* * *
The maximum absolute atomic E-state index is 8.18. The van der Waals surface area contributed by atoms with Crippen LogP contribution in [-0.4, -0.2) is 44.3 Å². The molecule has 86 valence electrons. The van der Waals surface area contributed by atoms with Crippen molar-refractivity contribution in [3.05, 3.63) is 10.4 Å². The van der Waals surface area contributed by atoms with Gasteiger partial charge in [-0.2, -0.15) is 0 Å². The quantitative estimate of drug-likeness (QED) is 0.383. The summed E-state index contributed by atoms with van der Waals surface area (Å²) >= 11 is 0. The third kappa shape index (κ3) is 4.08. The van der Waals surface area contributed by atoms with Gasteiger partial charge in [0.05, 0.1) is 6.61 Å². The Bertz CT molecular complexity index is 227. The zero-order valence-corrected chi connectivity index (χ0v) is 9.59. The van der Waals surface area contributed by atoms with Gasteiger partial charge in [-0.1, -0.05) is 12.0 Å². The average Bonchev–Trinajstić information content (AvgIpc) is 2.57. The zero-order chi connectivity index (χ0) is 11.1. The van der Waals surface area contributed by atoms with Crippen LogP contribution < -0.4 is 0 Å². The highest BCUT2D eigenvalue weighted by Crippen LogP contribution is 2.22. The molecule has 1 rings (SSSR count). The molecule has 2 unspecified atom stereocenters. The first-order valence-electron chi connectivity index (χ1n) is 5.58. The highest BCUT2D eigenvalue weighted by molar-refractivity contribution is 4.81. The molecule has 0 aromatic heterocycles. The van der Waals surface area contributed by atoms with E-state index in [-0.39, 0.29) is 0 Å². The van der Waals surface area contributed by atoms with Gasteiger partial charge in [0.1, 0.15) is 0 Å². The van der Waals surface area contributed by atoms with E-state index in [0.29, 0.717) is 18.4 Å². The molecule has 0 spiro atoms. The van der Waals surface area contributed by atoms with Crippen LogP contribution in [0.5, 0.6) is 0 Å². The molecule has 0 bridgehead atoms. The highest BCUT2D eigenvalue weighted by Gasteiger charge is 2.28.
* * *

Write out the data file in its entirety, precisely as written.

The maximum absolute atomic E-state index is 8.18. The van der Waals surface area contributed by atoms with Crippen LogP contribution in [-0.4, -0.2) is 44.3 Å². The molecule has 86 valence electrons. The van der Waals surface area contributed by atoms with Crippen molar-refractivity contribution in [3.05, 3.63) is 10.4 Å². The van der Waals surface area contributed by atoms with Gasteiger partial charge in [-0.2, -0.15) is 0 Å². The quantitative estimate of drug-likeness (QED) is 0.383. The summed E-state index contributed by atoms with van der Waals surface area (Å²) >= 11 is 0. The third kappa shape index (κ3) is 4.08. The van der Waals surface area contributed by atoms with Gasteiger partial charge in [0.05, 0.1) is 6.61 Å². The Bertz CT molecular complexity index is 227. The zero-order valence-corrected chi connectivity index (χ0v) is 9.59. The van der Waals surface area contributed by atoms with Gasteiger partial charge in [-0.1, -0.05) is 12.0 Å². The average Bonchev–Trinajstić information content (AvgIpc) is 2.57. The zero-order chi connectivity index (χ0) is 11.1. The van der Waals surface area contributed by atoms with Crippen LogP contribution < -0.4 is 0 Å². The highest BCUT2D eigenvalue weighted by Crippen LogP contribution is 2.22. The molecule has 1 rings (SSSR count). The molecule has 2 unspecified atom stereocenters. The first-order valence-electron chi connectivity index (χ1n) is 5.58. The highest BCUT2D eigenvalue weighted by molar-refractivity contribution is 4.81. The molecule has 0 aromatic heterocycles. The van der Waals surface area contributed by atoms with E-state index in [-0.39, 0.29) is 0 Å². The van der Waals surface area contributed by atoms with Gasteiger partial charge in [0.1, 0.15) is 0 Å². The van der Waals surface area contributed by atoms with E-state index in [0.29, 0.717) is 18.4 Å². The molecule has 0 spiro atoms. The van der Waals surface area contributed by atoms with Crippen LogP contribution in [0.5, 0.6) is 0 Å². The molecule has 0 bridgehead atoms. The highest BCUT2D eigenvalue weighted by Gasteiger charge is 2.28.